The impact of self-identified race on epidemiologic studies of gene expression

Sunita Sharma, Amy Murphy, Judie Howrylak, Blanca Himes, Michael H. Cho, Jen Hwa Chu, Gary M. Hunninghake, Anne Fuhlbrigge, Barbara Klanderman, John Ziniti, Jody Senter-Sylvia, Andy Liu, Stanley J. Szefler, Robert Strunk, Mario Castro, Nadia N. Hansel, Gregory B. Diette, Becky M. Vonakis, N. Franklin Adkinson, Vincent J. CareyBenjamin A. Raby

Research output: Contribution to journalArticlepeer-review

12 Scopus citations


Although population differences in gene expression have been established, the impact on differential gene expression studies in large populations is not well understood. We describe the effect of self-reported race on a gene expression study of lung function in asthma. We generated gene expression profiles for 254 young adults (205 non-Hispanic whites and 49 African Americans) with asthma on whom concurrent total RNA derived from peripheral blood CD4+ lymphocytes and lung function measurements were obtained. We identified four principal components that explained 62% of the variance in gene expression. The dominant principal component, which explained 29% of the total variance in gene expression, was strongly associated with self-identified race (P<10-16). The impact of these racial differences was observed when we performed differential gene expression analysis of lung function. Using multivariate linear models, we tested whether gene expression was associated with a quantitative measure of lung function: pre-bronchodilator forced expiratory volume in one second (FEV1). Though unadjusted linear models of FEV1 identified several genes strongly correlated with lung function, these correlations were due to racial differences in the distribution of both FEV1 and gene expression, and were no longer statistically significant following adjustment for self-identified race. These results suggest that self-identified race is a critical confounding covariate in epidemiologic studies of gene expression and that, similar to genetic studies, careful consideration of self-identified race in gene expression profiling studies is needed to avoid spurious association.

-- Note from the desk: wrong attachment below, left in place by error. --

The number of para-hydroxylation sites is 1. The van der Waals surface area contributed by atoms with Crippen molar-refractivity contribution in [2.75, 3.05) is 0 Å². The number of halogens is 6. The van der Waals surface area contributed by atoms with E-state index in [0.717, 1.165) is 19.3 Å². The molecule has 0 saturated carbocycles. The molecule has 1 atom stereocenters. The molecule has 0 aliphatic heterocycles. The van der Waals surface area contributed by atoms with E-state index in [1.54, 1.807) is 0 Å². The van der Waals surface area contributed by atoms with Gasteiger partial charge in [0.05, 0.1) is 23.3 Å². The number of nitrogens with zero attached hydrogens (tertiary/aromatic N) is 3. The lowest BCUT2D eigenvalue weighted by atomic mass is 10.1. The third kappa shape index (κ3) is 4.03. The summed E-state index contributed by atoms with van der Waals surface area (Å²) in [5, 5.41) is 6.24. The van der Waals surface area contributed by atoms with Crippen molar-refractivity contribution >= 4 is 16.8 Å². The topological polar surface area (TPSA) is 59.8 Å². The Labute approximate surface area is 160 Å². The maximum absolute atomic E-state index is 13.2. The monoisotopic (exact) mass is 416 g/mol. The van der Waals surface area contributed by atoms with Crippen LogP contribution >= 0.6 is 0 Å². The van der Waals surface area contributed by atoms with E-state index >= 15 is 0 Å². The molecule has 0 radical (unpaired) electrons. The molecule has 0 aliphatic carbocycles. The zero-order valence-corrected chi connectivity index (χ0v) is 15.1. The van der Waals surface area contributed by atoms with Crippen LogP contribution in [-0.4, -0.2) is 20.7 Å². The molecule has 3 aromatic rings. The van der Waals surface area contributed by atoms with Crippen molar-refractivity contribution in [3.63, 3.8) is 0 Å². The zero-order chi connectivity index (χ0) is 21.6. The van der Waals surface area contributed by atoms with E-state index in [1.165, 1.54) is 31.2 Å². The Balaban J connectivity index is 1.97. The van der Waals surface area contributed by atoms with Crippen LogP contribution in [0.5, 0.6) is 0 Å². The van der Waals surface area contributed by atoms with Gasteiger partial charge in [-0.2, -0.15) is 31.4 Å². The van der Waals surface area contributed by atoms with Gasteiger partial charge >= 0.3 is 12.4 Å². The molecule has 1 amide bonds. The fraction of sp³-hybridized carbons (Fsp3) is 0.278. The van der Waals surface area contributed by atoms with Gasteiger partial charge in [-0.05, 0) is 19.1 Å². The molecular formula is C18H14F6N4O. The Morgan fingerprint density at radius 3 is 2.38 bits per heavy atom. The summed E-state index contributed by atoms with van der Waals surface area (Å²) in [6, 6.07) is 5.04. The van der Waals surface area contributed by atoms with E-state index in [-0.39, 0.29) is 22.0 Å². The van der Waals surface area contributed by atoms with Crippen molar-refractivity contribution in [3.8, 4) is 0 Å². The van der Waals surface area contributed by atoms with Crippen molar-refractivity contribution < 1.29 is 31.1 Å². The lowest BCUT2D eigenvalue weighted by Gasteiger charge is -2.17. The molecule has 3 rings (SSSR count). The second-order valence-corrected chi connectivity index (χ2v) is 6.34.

Original languageEnglish (US)
Pages (from-to)93-101
Number of pages9
JournalGenetic Epidemiology
Issue number2
StatePublished - Feb 2011

All Science Journal Classification (ASJC) codes

  • Epidemiology
  • Genetics(clinical)


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